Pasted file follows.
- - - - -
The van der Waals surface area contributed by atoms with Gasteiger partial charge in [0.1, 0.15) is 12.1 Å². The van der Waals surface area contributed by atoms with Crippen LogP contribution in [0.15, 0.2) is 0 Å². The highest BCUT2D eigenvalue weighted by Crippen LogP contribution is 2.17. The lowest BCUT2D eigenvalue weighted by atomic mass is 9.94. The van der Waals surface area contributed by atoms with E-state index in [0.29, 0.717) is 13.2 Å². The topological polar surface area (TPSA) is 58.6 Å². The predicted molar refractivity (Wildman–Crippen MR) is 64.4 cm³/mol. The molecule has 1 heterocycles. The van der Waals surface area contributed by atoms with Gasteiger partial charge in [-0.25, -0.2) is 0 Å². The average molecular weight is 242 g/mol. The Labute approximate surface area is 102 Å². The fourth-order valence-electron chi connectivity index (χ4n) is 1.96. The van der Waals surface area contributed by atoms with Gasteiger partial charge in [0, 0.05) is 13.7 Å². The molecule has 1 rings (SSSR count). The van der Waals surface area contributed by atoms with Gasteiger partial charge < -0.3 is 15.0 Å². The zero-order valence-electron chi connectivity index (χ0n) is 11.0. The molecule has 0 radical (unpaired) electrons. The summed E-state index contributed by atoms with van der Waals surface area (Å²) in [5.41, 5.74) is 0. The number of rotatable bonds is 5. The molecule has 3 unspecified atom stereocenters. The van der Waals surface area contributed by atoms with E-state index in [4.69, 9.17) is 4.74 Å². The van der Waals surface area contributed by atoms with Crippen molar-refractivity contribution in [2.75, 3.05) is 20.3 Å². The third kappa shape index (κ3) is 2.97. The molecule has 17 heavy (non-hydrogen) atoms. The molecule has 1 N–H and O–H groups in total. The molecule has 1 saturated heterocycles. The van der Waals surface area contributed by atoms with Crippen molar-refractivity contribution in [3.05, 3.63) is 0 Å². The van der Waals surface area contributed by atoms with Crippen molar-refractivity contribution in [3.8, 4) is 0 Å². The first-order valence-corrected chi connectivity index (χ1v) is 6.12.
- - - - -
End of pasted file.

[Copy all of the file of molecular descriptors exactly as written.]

The van der Waals surface area contributed by atoms with Gasteiger partial charge in [0.1, 0.15) is 12.1 Å². The van der Waals surface area contributed by atoms with Crippen LogP contribution in [0.15, 0.2) is 0 Å². The highest BCUT2D eigenvalue weighted by Crippen LogP contribution is 2.17. The lowest BCUT2D eigenvalue weighted by atomic mass is 9.94. The van der Waals surface area contributed by atoms with E-state index in [0.29, 0.717) is 13.2 Å². The topological polar surface area (TPSA) is 58.6 Å². The predicted molar refractivity (Wildman–Crippen MR) is 64.4 cm³/mol. The molecule has 1 heterocycles. The van der Waals surface area contributed by atoms with Gasteiger partial charge in [-0.25, -0.2) is 0 Å². The average molecular weight is 242 g/mol. The Labute approximate surface area is 102 Å². The fourth-order valence-electron chi connectivity index (χ4n) is 1.96. The van der Waals surface area contributed by atoms with Gasteiger partial charge in [0, 0.05) is 13.7 Å². The molecule has 1 rings (SSSR count). The van der Waals surface area contributed by atoms with Gasteiger partial charge < -0.3 is 15.0 Å². The zero-order valence-electron chi connectivity index (χ0n) is 11.0. The molecule has 0 radical (unpaired) electrons. The summed E-state index contributed by atoms with van der Waals surface area (Å²) in [5.41, 5.74) is 0. The number of rotatable bonds is 5. The molecule has 3 unspecified atom stereocenters. The van der Waals surface area contributed by atoms with E-state index in [4.69, 9.17) is 4.74 Å². The van der Waals surface area contributed by atoms with Crippen molar-refractivity contribution in [2.75, 3.05) is 20.3 Å². The third kappa shape index (κ3) is 2.97. The molecule has 17 heavy (non-hydrogen) atoms. The molecule has 1 N–H and O–H groups in total. The molecule has 1 saturated heterocycles. The van der Waals surface area contributed by atoms with Crippen molar-refractivity contribution in [3.05, 3.63) is 0 Å². The van der Waals surface area contributed by atoms with Crippen molar-refractivity contribution in [3.8, 4) is 0 Å². The first-order valence-corrected chi connectivity index (χ1v) is 6.12.